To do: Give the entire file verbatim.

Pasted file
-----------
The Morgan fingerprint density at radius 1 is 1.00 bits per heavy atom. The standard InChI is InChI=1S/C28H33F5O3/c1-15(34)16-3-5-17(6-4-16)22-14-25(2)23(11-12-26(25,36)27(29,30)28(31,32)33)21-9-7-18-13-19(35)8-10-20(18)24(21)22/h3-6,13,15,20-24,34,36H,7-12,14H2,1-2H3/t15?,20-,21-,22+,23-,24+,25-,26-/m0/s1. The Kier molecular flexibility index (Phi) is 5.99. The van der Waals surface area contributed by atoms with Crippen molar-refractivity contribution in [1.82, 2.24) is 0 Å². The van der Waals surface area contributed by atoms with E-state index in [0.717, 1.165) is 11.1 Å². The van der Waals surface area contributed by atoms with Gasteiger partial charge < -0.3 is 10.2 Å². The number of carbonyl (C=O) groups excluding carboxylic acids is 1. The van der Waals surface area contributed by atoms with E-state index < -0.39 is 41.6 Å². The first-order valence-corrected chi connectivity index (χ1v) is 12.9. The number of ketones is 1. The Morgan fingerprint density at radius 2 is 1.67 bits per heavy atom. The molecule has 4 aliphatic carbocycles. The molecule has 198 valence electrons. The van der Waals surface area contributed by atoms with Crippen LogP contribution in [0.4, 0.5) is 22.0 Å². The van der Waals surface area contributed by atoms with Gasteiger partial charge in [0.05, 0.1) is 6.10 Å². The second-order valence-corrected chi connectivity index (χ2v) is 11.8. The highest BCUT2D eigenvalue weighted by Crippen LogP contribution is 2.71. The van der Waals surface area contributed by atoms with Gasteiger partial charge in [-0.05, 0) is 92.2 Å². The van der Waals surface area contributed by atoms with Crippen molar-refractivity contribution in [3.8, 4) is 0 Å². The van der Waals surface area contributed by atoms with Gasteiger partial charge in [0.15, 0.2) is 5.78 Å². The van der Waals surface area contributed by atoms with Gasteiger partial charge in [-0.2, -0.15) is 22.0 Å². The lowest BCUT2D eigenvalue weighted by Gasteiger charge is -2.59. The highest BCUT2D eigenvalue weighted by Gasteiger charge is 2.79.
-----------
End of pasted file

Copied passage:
The Morgan fingerprint density at radius 1 is 1.00 bits per heavy atom. The standard InChI is InChI=1S/C28H33F5O3/c1-15(34)16-3-5-17(6-4-16)22-14-25(2)23(11-12-26(25,36)27(29,30)28(31,32)33)21-9-7-18-13-19(35)8-10-20(18)24(21)22/h3-6,13,15,20-24,34,36H,7-12,14H2,1-2H3/t15?,20-,21-,22+,23-,24+,25-,26-/m0/s1. The Kier molecular flexibility index (Phi) is 5.99. The van der Waals surface area contributed by atoms with Crippen molar-refractivity contribution in [1.82, 2.24) is 0 Å². The van der Waals surface area contributed by atoms with E-state index in [0.717, 1.165) is 11.1 Å². The van der Waals surface area contributed by atoms with Gasteiger partial charge < -0.3 is 10.2 Å². The number of carbonyl (C=O) groups excluding carboxylic acids is 1. The van der Waals surface area contributed by atoms with E-state index < -0.39 is 41.6 Å². The first-order valence-corrected chi connectivity index (χ1v) is 12.9. The number of ketones is 1. The Morgan fingerprint density at radius 2 is 1.67 bits per heavy atom. The molecule has 4 aliphatic carbocycles. The molecule has 198 valence electrons. The van der Waals surface area contributed by atoms with Crippen LogP contribution in [0.4, 0.5) is 22.0 Å². The van der Waals surface area contributed by atoms with Gasteiger partial charge in [0.05, 0.1) is 6.10 Å². The second-order valence-corrected chi connectivity index (χ2v) is 11.8. The highest BCUT2D eigenvalue weighted by Crippen LogP contribution is 2.71. The van der Waals surface area contributed by atoms with Gasteiger partial charge in [-0.05, 0) is 92.2 Å². The van der Waals surface area contributed by atoms with Crippen molar-refractivity contribution in [3.8, 4) is 0 Å². The van der Waals surface area contributed by atoms with Gasteiger partial charge in [0.15, 0.2) is 5.78 Å². The van der Waals surface area contributed by atoms with Gasteiger partial charge in [-0.2, -0.15) is 22.0 Å². The lowest BCUT2D eigenvalue weighted by Gasteiger charge is -2.59. The highest BCUT2D eigenvalue weighted by Gasteiger charge is 2.79.